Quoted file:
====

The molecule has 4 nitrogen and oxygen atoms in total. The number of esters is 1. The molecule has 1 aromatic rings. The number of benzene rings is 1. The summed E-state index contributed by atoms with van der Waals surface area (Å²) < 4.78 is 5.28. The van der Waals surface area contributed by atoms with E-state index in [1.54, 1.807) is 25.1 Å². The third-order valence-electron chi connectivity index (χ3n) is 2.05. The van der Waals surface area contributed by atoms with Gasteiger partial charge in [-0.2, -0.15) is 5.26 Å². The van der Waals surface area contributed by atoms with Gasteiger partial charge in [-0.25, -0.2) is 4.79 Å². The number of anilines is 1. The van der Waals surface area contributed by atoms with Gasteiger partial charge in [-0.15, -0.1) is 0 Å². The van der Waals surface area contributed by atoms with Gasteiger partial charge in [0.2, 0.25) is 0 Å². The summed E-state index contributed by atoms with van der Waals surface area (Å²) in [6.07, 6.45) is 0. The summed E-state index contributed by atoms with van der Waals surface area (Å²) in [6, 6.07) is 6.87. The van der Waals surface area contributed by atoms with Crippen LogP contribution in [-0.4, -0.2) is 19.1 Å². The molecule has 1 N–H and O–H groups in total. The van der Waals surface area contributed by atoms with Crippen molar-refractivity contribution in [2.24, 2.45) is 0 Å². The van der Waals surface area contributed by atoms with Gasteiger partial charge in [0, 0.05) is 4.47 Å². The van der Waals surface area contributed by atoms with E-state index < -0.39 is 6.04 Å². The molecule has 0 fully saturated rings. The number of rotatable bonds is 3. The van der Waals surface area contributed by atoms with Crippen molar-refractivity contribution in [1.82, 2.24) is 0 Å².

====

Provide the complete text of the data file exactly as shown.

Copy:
The molecule has 4 nitrogen and oxygen atoms in total. The number of esters is 1. The molecule has 1 aromatic rings. The number of benzene rings is 1. The summed E-state index contributed by atoms with van der Waals surface area (Å²) < 4.78 is 5.28. The van der Waals surface area contributed by atoms with E-state index in [1.54, 1.807) is 25.1 Å². The third-order valence-electron chi connectivity index (χ3n) is 2.05. The van der Waals surface area contributed by atoms with Gasteiger partial charge in [-0.2, -0.15) is 5.26 Å². The van der Waals surface area contributed by atoms with Gasteiger partial charge in [-0.25, -0.2) is 4.79 Å². The number of anilines is 1. The van der Waals surface area contributed by atoms with Gasteiger partial charge in [-0.15, -0.1) is 0 Å². The van der Waals surface area contributed by atoms with Gasteiger partial charge in [0.2, 0.25) is 0 Å². The summed E-state index contributed by atoms with van der Waals surface area (Å²) in [6.07, 6.45) is 0. The summed E-state index contributed by atoms with van der Waals surface area (Å²) in [6, 6.07) is 6.87. The van der Waals surface area contributed by atoms with Crippen LogP contribution in [-0.4, -0.2) is 19.1 Å². The molecule has 1 N–H and O–H groups in total. The van der Waals surface area contributed by atoms with Crippen molar-refractivity contribution in [2.24, 2.45) is 0 Å². The van der Waals surface area contributed by atoms with Gasteiger partial charge in [0, 0.05) is 4.47 Å². The van der Waals surface area contributed by atoms with E-state index < -0.39 is 6.04 Å². The molecule has 0 fully saturated rings. The number of rotatable bonds is 3. The van der Waals surface area contributed by atoms with Crippen molar-refractivity contribution in [1.82, 2.24) is 0 Å².